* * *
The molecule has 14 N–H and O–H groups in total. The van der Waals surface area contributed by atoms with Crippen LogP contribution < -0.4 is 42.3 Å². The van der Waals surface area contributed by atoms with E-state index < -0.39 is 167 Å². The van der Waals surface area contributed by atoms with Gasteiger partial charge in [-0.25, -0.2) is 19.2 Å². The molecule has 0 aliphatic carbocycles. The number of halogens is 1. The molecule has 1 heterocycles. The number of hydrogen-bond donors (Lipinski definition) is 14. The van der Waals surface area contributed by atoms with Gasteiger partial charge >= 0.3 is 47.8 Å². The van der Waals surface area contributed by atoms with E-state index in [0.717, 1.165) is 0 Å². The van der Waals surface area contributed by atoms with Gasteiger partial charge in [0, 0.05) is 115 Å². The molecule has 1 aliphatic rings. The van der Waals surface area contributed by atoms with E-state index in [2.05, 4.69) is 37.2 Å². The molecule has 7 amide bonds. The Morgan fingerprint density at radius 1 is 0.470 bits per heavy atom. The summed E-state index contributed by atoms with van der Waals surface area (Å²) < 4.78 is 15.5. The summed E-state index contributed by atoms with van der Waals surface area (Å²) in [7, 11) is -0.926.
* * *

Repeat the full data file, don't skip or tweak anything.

The molecule has 14 N–H and O–H groups in total. The van der Waals surface area contributed by atoms with Crippen LogP contribution < -0.4 is 42.3 Å². The van der Waals surface area contributed by atoms with E-state index < -0.39 is 167 Å². The van der Waals surface area contributed by atoms with Gasteiger partial charge in [-0.25, -0.2) is 19.2 Å². The molecule has 0 aliphatic carbocycles. The number of halogens is 1. The molecule has 1 heterocycles. The number of hydrogen-bond donors (Lipinski definition) is 14. The van der Waals surface area contributed by atoms with Gasteiger partial charge >= 0.3 is 47.8 Å². The van der Waals surface area contributed by atoms with E-state index in [0.717, 1.165) is 0 Å². The van der Waals surface area contributed by atoms with Gasteiger partial charge in [0, 0.05) is 115 Å². The molecule has 1 aliphatic rings. The van der Waals surface area contributed by atoms with E-state index in [2.05, 4.69) is 37.2 Å². The molecule has 7 amide bonds. The Morgan fingerprint density at radius 1 is 0.470 bits per heavy atom. The summed E-state index contributed by atoms with van der Waals surface area (Å²) < 4.78 is 15.5. The summed E-state index contributed by atoms with van der Waals surface area (Å²) in [7, 11) is -0.926.